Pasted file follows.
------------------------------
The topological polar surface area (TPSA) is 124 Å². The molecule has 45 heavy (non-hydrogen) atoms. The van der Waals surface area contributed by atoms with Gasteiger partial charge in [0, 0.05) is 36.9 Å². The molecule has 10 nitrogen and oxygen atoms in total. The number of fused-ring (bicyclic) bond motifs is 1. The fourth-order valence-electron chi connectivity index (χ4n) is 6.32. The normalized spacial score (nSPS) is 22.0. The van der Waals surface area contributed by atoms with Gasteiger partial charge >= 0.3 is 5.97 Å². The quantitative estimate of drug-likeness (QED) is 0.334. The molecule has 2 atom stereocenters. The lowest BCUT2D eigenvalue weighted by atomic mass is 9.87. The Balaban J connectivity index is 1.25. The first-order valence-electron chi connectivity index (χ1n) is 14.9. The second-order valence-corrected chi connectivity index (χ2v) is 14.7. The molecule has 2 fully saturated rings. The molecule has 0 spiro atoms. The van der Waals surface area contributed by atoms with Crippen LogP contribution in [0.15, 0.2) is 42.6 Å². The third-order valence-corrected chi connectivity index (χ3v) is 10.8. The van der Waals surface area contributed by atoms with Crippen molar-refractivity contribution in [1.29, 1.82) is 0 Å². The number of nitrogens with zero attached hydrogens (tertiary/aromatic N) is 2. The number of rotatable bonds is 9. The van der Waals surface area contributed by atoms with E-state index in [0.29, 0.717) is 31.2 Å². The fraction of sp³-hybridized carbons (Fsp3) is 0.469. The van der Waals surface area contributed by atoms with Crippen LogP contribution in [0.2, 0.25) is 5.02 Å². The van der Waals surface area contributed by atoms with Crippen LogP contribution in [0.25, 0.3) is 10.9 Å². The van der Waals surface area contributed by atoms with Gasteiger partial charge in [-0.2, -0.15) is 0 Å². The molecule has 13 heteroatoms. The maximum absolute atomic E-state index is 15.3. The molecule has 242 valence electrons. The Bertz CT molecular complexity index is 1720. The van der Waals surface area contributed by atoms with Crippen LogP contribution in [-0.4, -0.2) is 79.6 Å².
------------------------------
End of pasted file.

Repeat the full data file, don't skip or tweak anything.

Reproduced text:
The topological polar surface area (TPSA) is 124 Å². The molecule has 45 heavy (non-hydrogen) atoms. The van der Waals surface area contributed by atoms with Gasteiger partial charge in [0, 0.05) is 36.9 Å². The molecule has 10 nitrogen and oxygen atoms in total. The number of fused-ring (bicyclic) bond motifs is 1. The fourth-order valence-electron chi connectivity index (χ4n) is 6.32. The normalized spacial score (nSPS) is 22.0. The van der Waals surface area contributed by atoms with Gasteiger partial charge >= 0.3 is 5.97 Å². The quantitative estimate of drug-likeness (QED) is 0.334. The molecule has 2 atom stereocenters. The lowest BCUT2D eigenvalue weighted by atomic mass is 9.87. The Balaban J connectivity index is 1.25. The first-order valence-electron chi connectivity index (χ1n) is 14.9. The second-order valence-corrected chi connectivity index (χ2v) is 14.7. The molecule has 2 fully saturated rings. The molecule has 0 spiro atoms. The van der Waals surface area contributed by atoms with Crippen LogP contribution in [0.15, 0.2) is 42.6 Å². The third-order valence-corrected chi connectivity index (χ3v) is 10.8. The van der Waals surface area contributed by atoms with Crippen molar-refractivity contribution in [1.29, 1.82) is 0 Å². The number of nitrogens with zero attached hydrogens (tertiary/aromatic N) is 2. The number of rotatable bonds is 9. The van der Waals surface area contributed by atoms with E-state index in [0.29, 0.717) is 31.2 Å². The fraction of sp³-hybridized carbons (Fsp3) is 0.469. The van der Waals surface area contributed by atoms with Crippen LogP contribution in [0.2, 0.25) is 5.02 Å². The van der Waals surface area contributed by atoms with Crippen LogP contribution in [0.25, 0.3) is 10.9 Å². The van der Waals surface area contributed by atoms with Gasteiger partial charge in [-0.2, -0.15) is 0 Å². The molecule has 13 heteroatoms. The maximum absolute atomic E-state index is 15.3. The molecule has 242 valence electrons. The Bertz CT molecular complexity index is 1720. The van der Waals surface area contributed by atoms with Crippen LogP contribution in [-0.4, -0.2) is 79.6 Å².